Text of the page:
We informed all eligible patients about the study and the procedures involved; if they agreed to participate, we asked them to sign a consent form. We then ascertained the sociodemographic and clinical characteristics of the patients with a written questionnaire completed by the principal investigator or research assistant. The patients were specifically asked if their doctor had ever told them that they had diabetes mellitus, stroke, chronic kidney disease or hypertension. The care taker was asked of any recent behavioural changes in the patient, and the history was taken of current or previous medication use by the patient. A physical examination was carried out to ascertain weight, height, presence of pallor, oedema, hepatomegaly, raised jugular venous pressure, rales, gallop rhythm and the level of consciousness (mental alteration) using the Glasgow Coma scale. Blood pressures of patients were taken using a manual sphygmomanometer in either the lying down or sitting position depending on the functional status of the patient. Hypertension was defined as systolic blood pressure above 140 mm Hg and/or diastolic blood pressure above 90 mm Hg.
Patients who met the study inclusion criteria fasted overnight, and at least 8 h and 2 mL of venous blood was withdrawn the next morning for measurement of sodium, chloride, potassium, sugar, lipids, creatinine and urea. The blood samples were centrifuged then mounted into the Cobas Integra 400 plus machine manufactured by Roche and analysed the same day in an accredited laboratory. A morning urine sample was collected for measurement of sodium, protein, sugar and presence of casts and red blood cells. Plasma and urine osmolality were calculated from the values obtained using the following formula:
Calculated osmolality=2 Na+ (serum/urine)+Glucose (blood/urine)+Urea (all in mmol/L).
Glomerular filtration rate (GFR) (mL/min/1.73 m2) was calculated using Cockcroft-Gault formula: estimated GFR=(140−Age)× weight (kilogram)×0.85 (in females)/serum creatinine (mg/dL)×72.
Chronic kidney disease was classified as: stage 1 GFR >90, stage 2 GFR 60–89, stage 3 GFR 30–59, stage 4 GFR 15–29 and stage 5 GFR <15. Most of the patients in this study had been previously hospitalised, and had had echocardiograms done; however, our study mainly focused on clinical diagnosis of heart failure using Framingham criteria. Given the fact that echocardiography is not readily available in most hospitals in Uganda, we used clinical criteria to increase applicability of the findings to a wide range of settings.
We used multivariate logistic regression analysis to study associations between predefined risk factors and hyponatraemia. All analyses were performed using STATA V.12.0. Variables with a p value <0.05 were considered statistically significant. For proportions, the sample size was calculated using the following formula n=N/1+N (e)2 proposed by Yamane.11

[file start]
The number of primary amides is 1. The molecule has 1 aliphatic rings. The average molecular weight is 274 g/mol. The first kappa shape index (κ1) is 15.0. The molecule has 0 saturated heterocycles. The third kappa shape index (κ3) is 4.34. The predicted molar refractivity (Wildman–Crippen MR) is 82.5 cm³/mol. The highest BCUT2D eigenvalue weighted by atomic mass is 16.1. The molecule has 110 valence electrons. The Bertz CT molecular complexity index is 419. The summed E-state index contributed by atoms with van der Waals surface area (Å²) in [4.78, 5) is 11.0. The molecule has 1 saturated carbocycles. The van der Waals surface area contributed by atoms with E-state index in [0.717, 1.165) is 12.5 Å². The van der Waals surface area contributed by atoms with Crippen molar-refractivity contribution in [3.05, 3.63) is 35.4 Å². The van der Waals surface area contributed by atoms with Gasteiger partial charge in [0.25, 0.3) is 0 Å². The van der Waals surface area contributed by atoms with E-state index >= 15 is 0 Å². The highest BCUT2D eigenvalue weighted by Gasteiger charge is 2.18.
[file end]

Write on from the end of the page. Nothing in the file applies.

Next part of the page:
Patients or care takers gave written informed consent to participate in the study. If a patient was found to have hyponatraemia, his/her clinician was informed and the patient was managed appropriately.
The sociodemographic and clinical characteristics of the 211 patients in the study are shown in table 1. The largest group of patients was aged 60–69 years (40.3%). The median (IQR) age of the patients was 70.0 (65–77) years, with the oldest patient being 102 years old. Less than half of the study's patients were males (n=81, 38.4%). Most patients had been previously hospitalised for heart failure (n=148, 70.1%) and had presented with worsening symptoms; 63 (29.9%) of the patients were newly diagnosed with heart failure, with symptoms for less than a month. More than half (n=134, 63.5%) of the patients were New York Heart Association (NYHA) class 2. Few of the patients (n=52/211, 24.6%) had smoked tobacco, and 90 (42.7%) consumed alcohol at least occasionally. Forty-six study patients had high fasting blood sugar (21.8%), and only one had high triglycerides.
Most of the 51 patients with hyponatraemia (n=47, 92.2%) were NYHA classes 2 and 3, which is mild–moderate heart failure, as shown in table 1. Very few of the 211 patients in the study presented with clinical characteristics suggestive of hyponatraemia such as seizures (n=4, 1.9%), falls (n=16, 7.6%), abnormal behaviour (n=9, 4.3%), altered mentation (n=26, 12.3%) and vomiting (n=39, 18.5%). Sixteen of the 51 patients with hyponatraemia presented with vomiting and most likely had hypovolaemic hyponatraemia, while the remaining 35 patients had dilutional hyponatraemia.
The majority (n=118, 55.9%) of the 211 study patients were known to have hypertension and 7 were known to have chronic kidney disease (3.3%), as shown in table 1. More than three-quarters of the patients were using at least one medicine (n=165, 78.2%), with the majority using loop diuretics (n=134, 81.2%). Forty of the 134 patients (29.9%) using loop diuretics had hyponatraemia. We did not analyse differences among the different loop diuretics. Of the 211 study patients, only 22 (10.5%) used thiazide diuretics; of these, 6 (27.3%) had hyponatraemia. Only two of the study patients used psychotropic drugs (amitriptyline and carbamazepine). More than three-quarters of the study patients (n=192, 91.0%) added salt to their food, and 43 of these patients (22.4%) had hyponatraemia. Most (19, 70.4%) of the patients with hyponatraemia had a normal body mass index which was different from other studies where low body mass index has been associated with hyponatraemia.12